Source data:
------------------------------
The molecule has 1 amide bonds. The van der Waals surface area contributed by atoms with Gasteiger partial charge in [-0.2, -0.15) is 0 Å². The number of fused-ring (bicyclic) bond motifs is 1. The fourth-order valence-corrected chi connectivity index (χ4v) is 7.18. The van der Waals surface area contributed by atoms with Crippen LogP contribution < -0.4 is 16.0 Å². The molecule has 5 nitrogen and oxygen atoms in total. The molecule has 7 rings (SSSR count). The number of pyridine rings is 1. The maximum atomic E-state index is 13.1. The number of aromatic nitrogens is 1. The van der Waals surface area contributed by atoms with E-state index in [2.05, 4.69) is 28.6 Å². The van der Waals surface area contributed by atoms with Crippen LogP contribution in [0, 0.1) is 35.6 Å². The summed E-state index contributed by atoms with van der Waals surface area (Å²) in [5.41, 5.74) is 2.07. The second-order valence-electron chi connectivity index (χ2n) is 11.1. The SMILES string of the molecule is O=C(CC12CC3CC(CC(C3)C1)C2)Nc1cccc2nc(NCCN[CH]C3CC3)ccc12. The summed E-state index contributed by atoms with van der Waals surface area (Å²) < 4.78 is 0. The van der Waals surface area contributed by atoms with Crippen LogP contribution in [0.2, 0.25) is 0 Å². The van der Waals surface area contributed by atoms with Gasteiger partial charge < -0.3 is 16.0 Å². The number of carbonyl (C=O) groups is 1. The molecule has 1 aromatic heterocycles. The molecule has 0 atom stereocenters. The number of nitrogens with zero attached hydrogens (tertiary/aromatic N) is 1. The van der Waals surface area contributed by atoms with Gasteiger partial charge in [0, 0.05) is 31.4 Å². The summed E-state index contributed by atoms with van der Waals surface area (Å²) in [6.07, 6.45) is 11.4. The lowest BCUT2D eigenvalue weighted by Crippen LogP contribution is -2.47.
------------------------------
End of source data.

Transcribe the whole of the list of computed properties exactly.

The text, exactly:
The molecule has 1 amide bonds. The van der Waals surface area contributed by atoms with Gasteiger partial charge in [-0.2, -0.15) is 0 Å². The number of fused-ring (bicyclic) bond motifs is 1. The fourth-order valence-corrected chi connectivity index (χ4v) is 7.18. The van der Waals surface area contributed by atoms with Crippen LogP contribution < -0.4 is 16.0 Å². The molecule has 5 nitrogen and oxygen atoms in total. The molecule has 7 rings (SSSR count). The number of pyridine rings is 1. The maximum atomic E-state index is 13.1. The number of aromatic nitrogens is 1. The van der Waals surface area contributed by atoms with E-state index in [2.05, 4.69) is 28.6 Å². The van der Waals surface area contributed by atoms with Crippen LogP contribution in [0, 0.1) is 35.6 Å². The summed E-state index contributed by atoms with van der Waals surface area (Å²) in [5.41, 5.74) is 2.07. The second-order valence-electron chi connectivity index (χ2n) is 11.1. The SMILES string of the molecule is O=C(CC12CC3CC(CC(C3)C1)C2)Nc1cccc2nc(NCCN[CH]C3CC3)ccc12. The summed E-state index contributed by atoms with van der Waals surface area (Å²) < 4.78 is 0. The van der Waals surface area contributed by atoms with Crippen LogP contribution in [0.2, 0.25) is 0 Å². The van der Waals surface area contributed by atoms with Gasteiger partial charge < -0.3 is 16.0 Å². The number of carbonyl (C=O) groups is 1. The molecule has 1 aromatic heterocycles. The molecule has 0 atom stereocenters. The number of nitrogens with zero attached hydrogens (tertiary/aromatic N) is 1. The van der Waals surface area contributed by atoms with Gasteiger partial charge in [0, 0.05) is 31.4 Å². The summed E-state index contributed by atoms with van der Waals surface area (Å²) in [6.07, 6.45) is 11.4. The lowest BCUT2D eigenvalue weighted by Crippen LogP contribution is -2.47.